Let Capital One Put Some Profits In Your Wallet

| About: Capital One (COF)

Many people have seen the Capital One (NYSE:COF) commercials, which ask "what's in your wallet?" The question we want to ask, however, is what's in your portfolio, and can it benefit from including Capital One?

Capital One is one of the largest credit card companies in America, and when it completes the acquisition of ING Direct, it will become the 7th largest bank in America, with some $320 billion in assets. We think now is a great time to invest in Capital One, given its depressed share price.

Capital One has been working hard to improve its credit quality since the financial crisis, and its results speak for themselves. Charge-offs fell to 2.91% in the most recent quarter, down 75 basis points compared to the prior quarter, and its Tier 1 Common Equity Ratio reached 9.2%, up 80 basis points from the last quarter. Though Capital One took TARP money, it paid it back quickly to the federal government, and we see the taking of bailout money as a mere pause on the road to long-term success.

The acquisitions of ING Direct and the HSBC credit card portfolio will add to Capital One's earnings very soon and will be accretive to long term earnings. The ING acquisition gives Capital One access to a loyal customer base and $80 billion in low cost deposits that allow it to diversify its funding base, further differentiating itself from its credit card competitors, who are banks in name only. Unlike Discover (NYSE:DFS) and American Express (NYSE:AXP), Capital One is the only US credit card company that has truly shown that it is embracing this kind of banking model.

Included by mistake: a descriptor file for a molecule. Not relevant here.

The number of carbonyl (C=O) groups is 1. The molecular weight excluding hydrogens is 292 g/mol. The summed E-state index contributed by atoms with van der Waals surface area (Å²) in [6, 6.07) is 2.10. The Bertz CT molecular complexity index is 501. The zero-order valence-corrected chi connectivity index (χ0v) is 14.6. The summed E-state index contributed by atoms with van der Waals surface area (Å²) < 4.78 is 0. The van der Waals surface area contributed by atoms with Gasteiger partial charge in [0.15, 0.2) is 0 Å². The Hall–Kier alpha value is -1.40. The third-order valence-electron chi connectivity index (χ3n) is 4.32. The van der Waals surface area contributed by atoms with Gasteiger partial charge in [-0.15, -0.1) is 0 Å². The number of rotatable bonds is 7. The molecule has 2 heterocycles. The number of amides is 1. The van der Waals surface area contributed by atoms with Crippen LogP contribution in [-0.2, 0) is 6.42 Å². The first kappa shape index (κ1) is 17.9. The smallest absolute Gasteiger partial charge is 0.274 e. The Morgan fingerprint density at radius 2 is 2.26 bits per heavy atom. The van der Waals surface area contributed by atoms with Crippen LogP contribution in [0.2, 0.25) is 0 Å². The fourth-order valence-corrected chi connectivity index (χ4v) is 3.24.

Barclays FInancial Conference Slide

It is true that the ING Direct acquisition is not a sure thing, for the Federal Reserve will be scrutinizing it closely. However, we are confident that the acquisition will be approved. Even including ING, Capital One is still far smaller than the banking industry titans, and adding ING Direct, a sleepy deposit taking institution to Capital One should not add systemic risk. The Federal Reserve, according to Fed Governor Daniel Tarullo, has "been instructed to add any increased systemic risk to the list of adverse effects that could result from the merger and then determine whether the benefits to the public of the acquisition outweigh these adverse effects." Systemic risk does not mean a proposed merger will be rejected, and we feel that the benefits of this acquisition more than outweigh the small increase in systemic risk.

Capital One has many opportunities lying ahead of it that could help it generate returns for shareholders in the future. The dividend has not yet been raised since being cut in the financial crisis (now at 5 cents/share). The stock trades for less than 6 times earnings, a huge discount to the market, and even its credit card peers (Discover trades at 8.75 times earnings, and AmEx is at 13.) Furthermore, Capital One trades at a 28% its book value of $62.43.

In short, we think Capital One presents a good opportunity going forward for patient investors. Analysts agree. Oppenheimer recently raised its rating and price target to an outperform and $55, respectively. S&P sees the stock at $60, Citi sees it at $66, and Barclays sees it reaching $68, representing nice upside from here. For those who are willing to wait, we feel that Capital One will be a great stock to add some profits to your portfolio.

Disclosure: I have no positions in any stocks mentioned, and no plans to initiate any positions within the next 72 hours.

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